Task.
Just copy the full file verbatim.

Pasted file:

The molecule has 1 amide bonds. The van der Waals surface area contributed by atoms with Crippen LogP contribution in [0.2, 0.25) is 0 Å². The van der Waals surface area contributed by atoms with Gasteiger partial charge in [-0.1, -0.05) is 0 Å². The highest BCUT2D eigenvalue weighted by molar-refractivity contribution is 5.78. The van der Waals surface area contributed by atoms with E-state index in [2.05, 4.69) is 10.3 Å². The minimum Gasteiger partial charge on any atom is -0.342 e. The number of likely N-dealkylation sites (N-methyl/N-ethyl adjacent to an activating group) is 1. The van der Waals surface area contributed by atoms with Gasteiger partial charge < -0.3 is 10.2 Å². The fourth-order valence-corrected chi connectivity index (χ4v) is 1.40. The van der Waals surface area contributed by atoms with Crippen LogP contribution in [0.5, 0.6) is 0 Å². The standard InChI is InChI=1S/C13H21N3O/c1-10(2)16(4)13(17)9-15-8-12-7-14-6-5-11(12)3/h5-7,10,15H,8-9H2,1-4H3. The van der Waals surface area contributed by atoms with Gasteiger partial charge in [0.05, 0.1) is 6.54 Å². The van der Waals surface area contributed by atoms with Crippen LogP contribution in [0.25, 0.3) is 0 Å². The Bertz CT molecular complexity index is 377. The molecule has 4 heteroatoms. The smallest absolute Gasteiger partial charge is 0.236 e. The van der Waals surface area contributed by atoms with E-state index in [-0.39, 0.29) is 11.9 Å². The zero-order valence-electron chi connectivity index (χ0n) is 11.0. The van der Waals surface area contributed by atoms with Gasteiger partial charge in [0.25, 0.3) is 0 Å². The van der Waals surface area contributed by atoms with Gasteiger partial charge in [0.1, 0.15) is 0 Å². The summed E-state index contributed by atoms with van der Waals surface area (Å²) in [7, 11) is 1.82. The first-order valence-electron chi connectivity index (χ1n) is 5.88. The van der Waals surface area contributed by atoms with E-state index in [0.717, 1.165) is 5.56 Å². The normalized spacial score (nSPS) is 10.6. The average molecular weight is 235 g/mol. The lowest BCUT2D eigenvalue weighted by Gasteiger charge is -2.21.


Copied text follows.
The molecule has 1 amide bonds. The van der Waals surface area contributed by atoms with Crippen LogP contribution in [0.2, 0.25) is 0 Å². The van der Waals surface area contributed by atoms with Gasteiger partial charge in [-0.1, -0.05) is 0 Å². The highest BCUT2D eigenvalue weighted by molar-refractivity contribution is 5.78. The van der Waals surface area contributed by atoms with E-state index in [2.05, 4.69) is 10.3 Å². The minimum Gasteiger partial charge on any atom is -0.342 e. The number of likely N-dealkylation sites (N-methyl/N-ethyl adjacent to an activating group) is 1. The van der Waals surface area contributed by atoms with Gasteiger partial charge < -0.3 is 10.2 Å². The fourth-order valence-corrected chi connectivity index (χ4v) is 1.40. The van der Waals surface area contributed by atoms with Crippen LogP contribution in [0.5, 0.6) is 0 Å². The standard InChI is InChI=1S/C13H21N3O/c1-10(2)16(4)13(17)9-15-8-12-7-14-6-5-11(12)3/h5-7,10,15H,8-9H2,1-4H3. The van der Waals surface area contributed by atoms with Gasteiger partial charge in [0.05, 0.1) is 6.54 Å². The van der Waals surface area contributed by atoms with Crippen LogP contribution in [0.25, 0.3) is 0 Å². The Bertz CT molecular complexity index is 377. The molecule has 4 heteroatoms. The smallest absolute Gasteiger partial charge is 0.236 e. The van der Waals surface area contributed by atoms with E-state index in [-0.39, 0.29) is 11.9 Å². The zero-order valence-electron chi connectivity index (χ0n) is 11.0. The van der Waals surface area contributed by atoms with Gasteiger partial charge in [0.25, 0.3) is 0 Å². The van der Waals surface area contributed by atoms with Gasteiger partial charge in [0.1, 0.15) is 0 Å². The summed E-state index contributed by atoms with van der Waals surface area (Å²) in [7, 11) is 1.82. The first-order valence-electron chi connectivity index (χ1n) is 5.88. The van der Waals surface area contributed by atoms with E-state index in [0.717, 1.165) is 5.56 Å². The normalized spacial score (nSPS) is 10.6. The average molecular weight is 235 g/mol. The lowest BCUT2D eigenvalue weighted by Gasteiger charge is -2.21.